Democrats to present ‘strong, bold and common-sense economic agenda’

Senate minority leader Chuck Schumer says the party needs to appeal to middle class

Senate minority leader Chuck Schumer: ‘you lose an election, you don’t blame other people, you blame yourself’ . Photograph: Spencer Platt/Getty Images

Within a month, the Democratic party will present a "strong, bold, sharp-edged and common-sense economic agenda" to underpin its efforts against the president Donald Trump and Republicans in Congress, Senate minority leader Chuck Schumer said on Sunday.

"Here's the number one lesson from Georgia 6," the New York senator said on ABC's This Week, referring to the sixth congressional district in which Democratic candidate Jon Ossoff this week lost the most expensive special election in history.

“Democrats need a strong, bold, sharp-edged, and common-sense economic agenda. Policy, platform, message that appeal to the middle class. That resonate with the middle class and unite Democrats. That’s what I’ve been working on for months.”

Amidst that work, Mr Schumer said, he had been "talking to Trump voters". During a recent visit to Yankee Stadium in New York City, he said, he watched baseball from a seat next to a "truck driver" wearing clothing that bore a Trump campaign message: "I'm proud to be a deplorable voter."


Healthcare bill

With House minority leader Nancy Pelosi, Mr Schumer leads the establishment wing of the party. Bernie Sanders, the independent senator from Vermont who ran against Hillary Clinton for the Democratic presidential nomination, is seen by many as the de facto leader of the progressive wing.

Activists who support Mr Sanders were prominent among critics of the Ossoff campaign in Georgia, which ran on a centrist message in a district Mr Trump won by 1 per cent in the presidential election, and lost.

Mr Schumer said: "I'm talking to Bernie Sanders, I'm talking to [moderate West Virginia senator] Joe Manchin. This is going to be really something that Democrats can be proud of and I'm excited about it."

Mr Sanders spent the weekend rallying against the Republican healthcare bill set to be voted on in the Senate this week.

Asked on NBC's Meet the Press on Sunday about the Georgia defeat, Mr Sanders said: "Well, it's more than the special election. For the last nine years, Democrats have lost the White House, we've lost now the Senate, we've lost the US House, two-thirds of governors' chairs are controlled by Republicans, a thousand seats have been lost to Republicans in state legislatures all over this country."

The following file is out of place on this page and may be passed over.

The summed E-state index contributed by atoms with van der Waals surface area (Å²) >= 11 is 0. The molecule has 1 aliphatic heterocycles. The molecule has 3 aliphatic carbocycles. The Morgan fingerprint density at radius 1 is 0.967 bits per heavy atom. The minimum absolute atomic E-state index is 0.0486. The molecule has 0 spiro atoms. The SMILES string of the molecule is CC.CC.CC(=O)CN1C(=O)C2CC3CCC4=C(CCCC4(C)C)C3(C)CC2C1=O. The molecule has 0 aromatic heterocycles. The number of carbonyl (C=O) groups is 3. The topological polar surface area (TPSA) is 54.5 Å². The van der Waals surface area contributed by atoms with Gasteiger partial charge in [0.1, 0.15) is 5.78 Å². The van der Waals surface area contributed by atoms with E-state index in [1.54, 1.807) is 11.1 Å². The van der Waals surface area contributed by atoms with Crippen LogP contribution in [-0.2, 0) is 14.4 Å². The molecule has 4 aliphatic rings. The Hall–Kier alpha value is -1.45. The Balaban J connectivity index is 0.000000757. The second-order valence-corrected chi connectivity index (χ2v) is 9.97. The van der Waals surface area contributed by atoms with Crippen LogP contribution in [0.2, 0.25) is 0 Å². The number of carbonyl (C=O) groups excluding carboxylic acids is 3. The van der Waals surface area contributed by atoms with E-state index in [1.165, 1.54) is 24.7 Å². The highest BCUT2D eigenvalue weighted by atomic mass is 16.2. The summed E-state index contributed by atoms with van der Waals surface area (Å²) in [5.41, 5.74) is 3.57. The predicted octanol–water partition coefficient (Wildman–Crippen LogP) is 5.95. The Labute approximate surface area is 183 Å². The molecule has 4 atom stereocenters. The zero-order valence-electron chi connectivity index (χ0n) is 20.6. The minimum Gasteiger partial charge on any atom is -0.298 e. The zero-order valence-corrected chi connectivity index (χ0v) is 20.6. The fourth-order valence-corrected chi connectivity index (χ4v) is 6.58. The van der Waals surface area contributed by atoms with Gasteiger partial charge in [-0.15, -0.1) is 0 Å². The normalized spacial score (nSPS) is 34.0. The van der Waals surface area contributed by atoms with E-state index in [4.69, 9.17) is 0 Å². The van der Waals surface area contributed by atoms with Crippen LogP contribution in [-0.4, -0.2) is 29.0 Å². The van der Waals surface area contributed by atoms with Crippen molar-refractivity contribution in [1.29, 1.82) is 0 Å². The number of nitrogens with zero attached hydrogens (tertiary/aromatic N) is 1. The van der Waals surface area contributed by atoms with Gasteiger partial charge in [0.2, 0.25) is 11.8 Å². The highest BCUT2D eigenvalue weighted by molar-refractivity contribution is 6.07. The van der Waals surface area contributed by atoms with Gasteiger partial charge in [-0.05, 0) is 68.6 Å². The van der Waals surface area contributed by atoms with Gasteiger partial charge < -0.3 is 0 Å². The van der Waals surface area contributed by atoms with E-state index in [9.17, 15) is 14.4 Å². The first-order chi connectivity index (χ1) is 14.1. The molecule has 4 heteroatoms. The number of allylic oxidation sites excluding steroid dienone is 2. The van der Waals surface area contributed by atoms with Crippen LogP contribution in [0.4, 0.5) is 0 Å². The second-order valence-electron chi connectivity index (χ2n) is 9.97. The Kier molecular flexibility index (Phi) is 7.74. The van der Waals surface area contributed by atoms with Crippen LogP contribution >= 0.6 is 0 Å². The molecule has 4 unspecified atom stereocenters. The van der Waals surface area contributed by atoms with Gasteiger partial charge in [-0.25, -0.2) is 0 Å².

Nonetheless, Mr Sanders said, Democratic woes originated in a general dissatisfaction.


“I’ll tell you what I think is going on,” he said. “I think there is a massive amount of demoralisation on the part of the American people with the Democratic party, with the Republican party.”

Like Mr Schumer, Mr Sanders focused on pervasive economic woes, including the cost of healthcare, education and retirement, and “almost all new income and wealth going to the top 1 per cent”.

“I think what the Democrats have got to say is that we will be on the side of the working class of this country,” he said.

Mr Schumer said: “This economic message platform is going to resonate. It’s what we were missing and it’s not going to be baby steps: it’s going to bold. We’re coming out with it this summer, within a month. You will see it and Democrats will try to pass it legislatively for a year and campaign on it in 2018.

“But you lose an election, you don’t blame other people, you blame yourself.”

To varying degrees, and by figures inside and outside the party, losses in House races in Georgia, Montana, Kansas and South Carolina have blamed Ms Pelosi.

Asked about calls for the California congresswoman to step down, Mr Schumer said: “Yes, look, you always blame they always blame the leader. I think if we come up with this strong, bold economic package, it will change things around.”

– Guardian service